Aba A cloth wrap that immobilizes a bird to calm her or hold her for examination.
Aerie A raptor’s nest.
Anklets The leather strap which goes around the bird’s leg and have an eyelet for jesses to pass through.
Aylmeri Leather anklets and jesses.
Bal Chatri A trap used by many falconers and commonly referred to as a BC. This is one of the safest and simplest traps available. It is a small cage for bait keeping them separate from an attacking bird, then small nooses usually made of monofilament fishing line tied to the top that will ensnare the birds toes.
Band A plastic or metal identification ring that goes around the bird’s leg. Some states require certain wild taken species to be banded, other states require all wild taken birds to be banded, and other states have no such requirements, however, most states require captive-bred birds to be banded.
Bate The action of the bird attempting to fly from a perch or the fist while attached by a leash.
Bells – Bells come in different sizes to fit the size of the bird you have. They allow you to hear the bird when thay’re in trees or in the bushes on quarry.
Bewit Small strips of leather which attach the bells or other hardware to the bird’s leg.
Bind To grab and hold; a bird can bind to quarry, a lure, or the falconer’s hand.
Block perch This is a flat-topped perch used for falcons. A bow perch is traditionally used for hawks.
Blood feathers Feathers that are still growing and have blood in the shaft.
Bow Trap A trap that, when set, looks like a circle laying on the ground. When the bird comes in to investigate the bait, the trap is sprung causing the circle to release over the bird.
Bow perch The traditional perch for a hawk.
Braces Straps on the hood to tighten or loosen the hood.
Brancher An immature bird that can only jump from branch to branch but not yet flying.
Break-in To tear into the prey and begin eating.
Cast There are several definitions of the word “cast”. In bird behavior cast means to bring up the indigestible pieces of a meal, often in the morning or before becoming more active. The casting is a round or oblong wad of feathers, fur, and bones that are left after the nutritious parts of a meal are digested. The act of casting can sometimes appear to be concerning to those who are not used to it. The bird extends her neck, arches it, wrenches it down, may shake her head violently, and appear to vomit. Birds who successfully bring up castings and settle back down are only exhibiting healthy, normal behavior.
Cast can also mean to hold a bird down for examination, as in the phrase “We cast the bird to cope her.” The meaning here is that the bird was held down so that her beak could be trimmed and shaped.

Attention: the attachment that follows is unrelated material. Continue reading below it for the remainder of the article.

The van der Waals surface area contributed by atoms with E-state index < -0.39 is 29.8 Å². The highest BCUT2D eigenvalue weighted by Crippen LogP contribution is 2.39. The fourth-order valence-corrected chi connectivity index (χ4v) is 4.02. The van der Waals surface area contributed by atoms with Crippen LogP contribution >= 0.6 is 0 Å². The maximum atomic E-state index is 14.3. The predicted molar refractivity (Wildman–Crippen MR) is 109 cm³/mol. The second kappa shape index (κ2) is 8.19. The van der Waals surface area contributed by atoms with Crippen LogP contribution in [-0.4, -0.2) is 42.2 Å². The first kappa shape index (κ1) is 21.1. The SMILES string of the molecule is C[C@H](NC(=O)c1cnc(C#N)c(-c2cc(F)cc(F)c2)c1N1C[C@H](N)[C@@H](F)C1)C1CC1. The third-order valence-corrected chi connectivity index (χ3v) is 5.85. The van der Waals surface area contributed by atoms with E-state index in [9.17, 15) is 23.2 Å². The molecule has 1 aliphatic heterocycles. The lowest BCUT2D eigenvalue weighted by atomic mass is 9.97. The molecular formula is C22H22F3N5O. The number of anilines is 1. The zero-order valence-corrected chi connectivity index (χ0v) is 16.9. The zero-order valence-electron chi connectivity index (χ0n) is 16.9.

Cast may also mean a group of birds (typically Harris’ Hawks) flown and hunted together like a pack.
Cast off With the bird on the fist, this is the action of pushing it to be airborne.
Casting The lump of indigestible fur, bone, and other material that a bird casts up. This is usually called a pellet in owls.
Cere The smooth, featherless skin just above the beak where it attaches to the forehead.
Chaps Chaps are leg protectors for a bird, primarily used when hunting squirrels as the squirrel teeth can severely damage a bird’s leg or toe.
Coping To re-shape the bird’s beak into its optimal form; to trim the growth and shape it up.
Creance A long line or cord attached to the bird while training. Ten yards is going to work for most situations, but for free flights to verify that your bird is ready to be taken from the creance, many recommend 50 yards in length.
Crop The crop of the bird is like a pouch along the esophagus. It is where food is initially placed before it moves into the stomach. Food comes here for quick storage and to soften it and to separate out the digestible from the indigestible. It is useful to note that owls have no crop.
Dho-gazza A trap consisting of a net suspended between a bird and bait. The bird flies into the net and the net collapses around the bird entangling her. This can be more stressful than some other traps as the bird must be sorted out from the netting.
Eyass A downy baby raptor; no pin feathers started. This can also refer to a bird taken from a nest as a downy chick.
Feak The action of rubbing the beak against a surface to clean it; sign of content bird.
Fledgling An immature bird who has flown at least once, but is still not in control and under the care of adult birds.
Foot To grab something with the foot and talons; this action is done to quarry to subdue or kill it. Occasionally it can be your hand if you’re not careful
Free loft A management technique where the bird is allowed the full roam of her mews without being tethered. Some birds do not acclimate to this well and some situations are not set up for this to be safe.
Gauntlet The glove worn by the falconer, traditionally on the left hand.
Haggard or Hag is a wild bird in her adult plumage over one-year-old.
Hallux The toe which faces backward on most raptors. In hawks, this is the talon most responsible for puncturing the vitals of prey.
Hard penned Referring to the shaft of the feather after the blood supply has rescinded.
Hawk Box or Giant Hood The ventilated box used to contain a bird for travel.
Hood The leather head covering used on hawks and falcons. The purpose of the hood is to hide the stimulus of the world from the bird’s sight to calm her or prevent her from reacting to things.
Imp Cutting a broken or damaged feather and replacing it with an undamaged feather. Imping usually involves cutting the shaft of the bird’s broken feather, trimming a feather that the falconer has on hand to the right length, and gluing the shaft of the replacement feather to the shaft of the broken feather on the bird.
Imprint A bird raised by humans and not by other raptors; the bird will also tend to identify with humans, but this is a long and complex topic.